Tuesday, 26 July 2016

Imminent Baby Challenge Day Five: "Post Haste"

T-minus 21 days until blast-off! Yes, I know you expected that to read 22 days, but I miscalculated - don't tell Lyn.

Today's word has given by a very good friend from university with whom I lived for some years, spending a king's random on beer and "House of the Dead" shooting galleries in the student union. He gave me "biplane" and the random genre picked was "western", two words that have an overlap of about eight years chronologically and only in about four states in the US.

So, ladies and gentlemen, I give you - "Post Haste".

 Tomorrow's word is 'shadows' and the random genre is 'steampunk', suggested by my brother!

If any more of my blog readers want to suggest a word, I'll write you a story too! (as always, the genre will get randomly picked out of a list).

Post Haste

The afternoon sun lay on us like a slab of hot iron as we waited, Pavol and me. I tried to burn the back of his neck with my gaze: the postbag over my shoulder was getting damn heavy in the heat. 

“You're an ass,” I said for the fortieth or fiftieth time.

He nodded sagely but carried on looking out over the empty desert.

“True,” he grinned. “But you worry too much.”

That was also true.

“You're a bonehead,” I continued, the rope from the postbag cutting cruelly into my shoulder.

“That remains to be seen,” he smirked as a horse whinnied in the distance. I mustered my next insult.

It had started like this: Pavol was an ass and a bonehead and I was a hard-working clerk at the finest town hall in all of Arizona. We happened to meet one night at the saloon and I recognised him as someone who could hold his liquor. He was also an engineer who was struggling to find anything better than shoeing horses in our little town. We became good friends, despite the aforementioned boneheadedness, and used to drink in the saloon late into the night on payday.

Pavol was in there most afternoons too when business was slow, listening to the old men moan about the death of the West. You'd think from the way they talked that 1912 was going to be the end of history itself, rather than our state finally joining the Union and the modern age. Yes, this was the end of the 'Old West' but something new and better would be born in its place. I was glad the railways had come here and I knew Pavol felt the same: locomotives had brought my sweet Carolyn to me and had brought the prospect of more stimulating employment for Pavol, once he had served his contract time at the blacksmiths.

He was bored and he knew it. When he was drunk, he made sure I knew it too. He had bigger dreams than a small town, he said.

That's why he did it.

I'd just finished filing some papers regarding a particularly interesting boundary dispute between two small landowners, when Pavol rushed in, sweating heavily from the noon sun and exhilarated. The other clerks tutted and looked back down at their papers, tapping them sharply on their desks if they were especially annoyed at the interruption. Dust from the desert cascaded from every fold in his jeans and...what?...tiny curls of metal from his shirt sleeves.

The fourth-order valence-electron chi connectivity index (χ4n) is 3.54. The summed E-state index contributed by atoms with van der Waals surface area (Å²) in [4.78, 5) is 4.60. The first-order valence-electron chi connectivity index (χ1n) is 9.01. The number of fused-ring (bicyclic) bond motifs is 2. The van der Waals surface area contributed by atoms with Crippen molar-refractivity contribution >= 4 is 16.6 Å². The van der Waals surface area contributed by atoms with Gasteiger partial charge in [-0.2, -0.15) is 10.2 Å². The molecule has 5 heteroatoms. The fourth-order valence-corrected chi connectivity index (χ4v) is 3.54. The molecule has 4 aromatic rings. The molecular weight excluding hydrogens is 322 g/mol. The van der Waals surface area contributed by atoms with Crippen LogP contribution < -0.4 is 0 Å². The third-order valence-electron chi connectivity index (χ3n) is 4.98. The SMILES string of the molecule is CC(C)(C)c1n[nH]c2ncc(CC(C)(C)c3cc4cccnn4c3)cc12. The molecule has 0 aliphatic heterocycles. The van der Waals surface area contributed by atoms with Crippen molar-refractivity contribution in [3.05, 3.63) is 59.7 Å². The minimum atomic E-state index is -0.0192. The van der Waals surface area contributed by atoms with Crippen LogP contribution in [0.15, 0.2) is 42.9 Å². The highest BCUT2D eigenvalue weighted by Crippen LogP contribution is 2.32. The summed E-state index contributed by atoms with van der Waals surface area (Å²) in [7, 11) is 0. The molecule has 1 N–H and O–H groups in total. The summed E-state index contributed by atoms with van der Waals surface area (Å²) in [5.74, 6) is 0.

“Finished,” he said triumphantly, sinking into a nearby chair and putting his boots up on my desk. Tiny offcuts of brown fabric were stuck to the soles and fluttered off like dirty snowflakes. I swept them off with the sleeve of my suit.

“Finished what?” I said. I tried to sound irritated, but I wasn't. Pavol had vanished a week ago and there'd been no whiskey in the saloon: I was honestly interested in what he'd been up to and, also, very interested in rectifying that whiskey deficit at the earliest opportunity.

“The Thunderbolt,” he said. “It's repaired.”

I shrugged. I had no idea what that meant.

Palov grabbed me by the sleeve of my suit and dragged me out of the town hall. Technically, contractually, I should've been there another fifteen minutes and my absence would raise hell when I showed up tomorrow morning, but the excitement was contagious. Perhaps 'Thunderbolt' was Pavol's name for some moonshine he'd been cooking up.

He dragged me through the painted board canyons of town and out into the desert, weaving through low scrub like he was following a path that only he could see. My shiny black shoes got dulled by red dust almost immediately. He wouldn't say anything, though he was bursting to spill the beans right here on the arid ground.

Once we were a few miles out of town and approaching one of the large bluffs outside of town, he pulled me towards a low outcropping that, I saw as I got closer, hit a cave and a large area around its mouth. Honestly, if I'd not been taken there, I would've walked straight past it.

Sat out front of the cave was a biplane.

“You're kidding me,” I exclaimed. “You've been crazy for these things ever since that newspaper about the Wright brothers in Kitty Hawk arrived.”

“Eight long years,” he sighed.

I looked it over. The fabric over the wings and body was all intact, but so heavily patched that it looked like a grandma's blanket. Bits of bent metal and splintered spars of wood littered the ground everywhere.

“What a heap of...” I began, but Palov interrupted quickly.